The Ohio League Trail
This trail takes people though the various locations of the Ohio League, a forerunner to the National Football League
Following World War I, the state of Ohio was at the center of the football world. Many communities boasted professional or semi-pro teams, but few teams enjoyed success equal to that of the Ironton Tanks. Originally one of two semi-pro teams which called Ironton home, the Tanks would excel on the field, becoming a dominant team in the period from 1919 to 1930. The team’s popularity increased, they became a great source of civic pride. Fan-support for the Tanks was so strong that a group of boosters raised the capital required to build the Tanks a home stadium. Opening in 1926, Tanks Memorial Stadium would host future NFL All-Pro’s and a Hall of Fame honoree. With the gradual decline of the Tanks and other small town professional football teams, Tanks Memorial Stadium became the home of the Ironton High School football team. Recognizing the historic significance of the stadium, the Ohio Historical Society placed an official marker outside the stadium in 2002.
Triangle Park is a former American football stadium that is located in Dayton, Ohio. Construction of the stadium finished in 1917 and could seat 5,000 spectators and accommodated the Dayton Triangles, football team. Former basketball players from St. Mary's College, now known as the University of Dayton, made up most of the early team. The team competed against several Ohio teams, and eventually joined the American Professional Football Association. Currently, Triangle Park is now a park in the city of Dayton and is formally known as Triangle Park Pavilion.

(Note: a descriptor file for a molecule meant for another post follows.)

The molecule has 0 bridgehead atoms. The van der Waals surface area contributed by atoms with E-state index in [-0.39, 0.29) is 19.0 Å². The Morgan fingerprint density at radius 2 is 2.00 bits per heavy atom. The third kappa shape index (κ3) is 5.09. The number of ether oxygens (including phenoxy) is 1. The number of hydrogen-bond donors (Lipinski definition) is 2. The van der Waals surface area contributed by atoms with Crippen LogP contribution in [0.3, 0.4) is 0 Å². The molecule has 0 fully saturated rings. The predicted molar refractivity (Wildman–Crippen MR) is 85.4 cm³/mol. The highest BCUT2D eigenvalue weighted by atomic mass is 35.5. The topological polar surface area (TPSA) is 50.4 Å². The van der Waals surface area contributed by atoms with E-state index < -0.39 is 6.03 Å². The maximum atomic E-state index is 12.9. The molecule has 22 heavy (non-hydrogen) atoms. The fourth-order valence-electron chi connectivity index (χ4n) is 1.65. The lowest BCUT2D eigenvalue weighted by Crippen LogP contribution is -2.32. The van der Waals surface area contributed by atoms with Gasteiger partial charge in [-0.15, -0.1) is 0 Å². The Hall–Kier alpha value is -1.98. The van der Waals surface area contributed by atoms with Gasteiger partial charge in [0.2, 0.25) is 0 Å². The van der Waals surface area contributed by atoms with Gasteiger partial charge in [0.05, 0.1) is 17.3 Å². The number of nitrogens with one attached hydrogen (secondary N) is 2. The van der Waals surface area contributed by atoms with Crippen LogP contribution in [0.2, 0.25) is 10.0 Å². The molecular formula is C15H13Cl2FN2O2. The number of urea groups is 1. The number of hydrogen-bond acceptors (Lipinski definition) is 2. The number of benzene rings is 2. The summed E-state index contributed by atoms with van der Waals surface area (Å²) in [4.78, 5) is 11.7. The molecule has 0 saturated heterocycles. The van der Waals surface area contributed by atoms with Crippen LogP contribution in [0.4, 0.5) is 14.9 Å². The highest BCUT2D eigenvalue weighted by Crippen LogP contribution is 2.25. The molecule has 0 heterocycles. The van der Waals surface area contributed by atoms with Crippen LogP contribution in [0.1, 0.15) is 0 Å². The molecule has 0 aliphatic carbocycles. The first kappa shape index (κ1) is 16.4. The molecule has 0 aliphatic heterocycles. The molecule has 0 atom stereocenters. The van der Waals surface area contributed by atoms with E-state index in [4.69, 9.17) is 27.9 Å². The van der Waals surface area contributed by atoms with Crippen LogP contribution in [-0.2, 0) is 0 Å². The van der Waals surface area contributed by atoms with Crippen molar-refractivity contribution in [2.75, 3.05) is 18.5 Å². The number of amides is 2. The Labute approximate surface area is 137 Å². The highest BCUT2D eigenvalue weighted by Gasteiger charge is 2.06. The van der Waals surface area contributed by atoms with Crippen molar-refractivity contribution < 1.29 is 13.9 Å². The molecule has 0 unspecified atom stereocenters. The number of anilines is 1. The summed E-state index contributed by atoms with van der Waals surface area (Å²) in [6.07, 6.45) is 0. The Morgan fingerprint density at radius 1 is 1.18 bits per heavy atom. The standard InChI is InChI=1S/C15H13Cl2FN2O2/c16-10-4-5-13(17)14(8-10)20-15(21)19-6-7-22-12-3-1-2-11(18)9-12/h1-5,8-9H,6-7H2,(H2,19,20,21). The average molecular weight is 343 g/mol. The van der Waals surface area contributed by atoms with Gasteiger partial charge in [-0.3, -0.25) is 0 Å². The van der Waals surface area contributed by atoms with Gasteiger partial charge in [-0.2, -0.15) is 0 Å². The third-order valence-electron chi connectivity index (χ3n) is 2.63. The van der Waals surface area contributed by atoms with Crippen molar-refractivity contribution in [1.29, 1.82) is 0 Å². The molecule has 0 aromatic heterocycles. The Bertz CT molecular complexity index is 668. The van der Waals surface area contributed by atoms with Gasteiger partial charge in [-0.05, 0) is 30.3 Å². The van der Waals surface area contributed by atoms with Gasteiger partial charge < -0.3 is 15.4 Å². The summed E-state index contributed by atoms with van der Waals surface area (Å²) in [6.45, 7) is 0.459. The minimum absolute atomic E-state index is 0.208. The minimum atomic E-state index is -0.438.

This amusement park resided in the university district of Columbus, Ohio from 1905 to 1937. Affluent businessmen Charles Miles and Frederick Ingersoll designed and owned the park. The park became the home field for the Columbus Panhandles football team for half a decade. The team left for Neil Park in 1916 for unknown reasons. The attraction flourished until 1920 when new owners bought the park and remodeled it. In 1927, the park sold some of its lands to the Columbus Board of Education for the construction of the Indianola Junior High School. The park struggled due to the Great Depression and failed to attract enough visitors to stay open.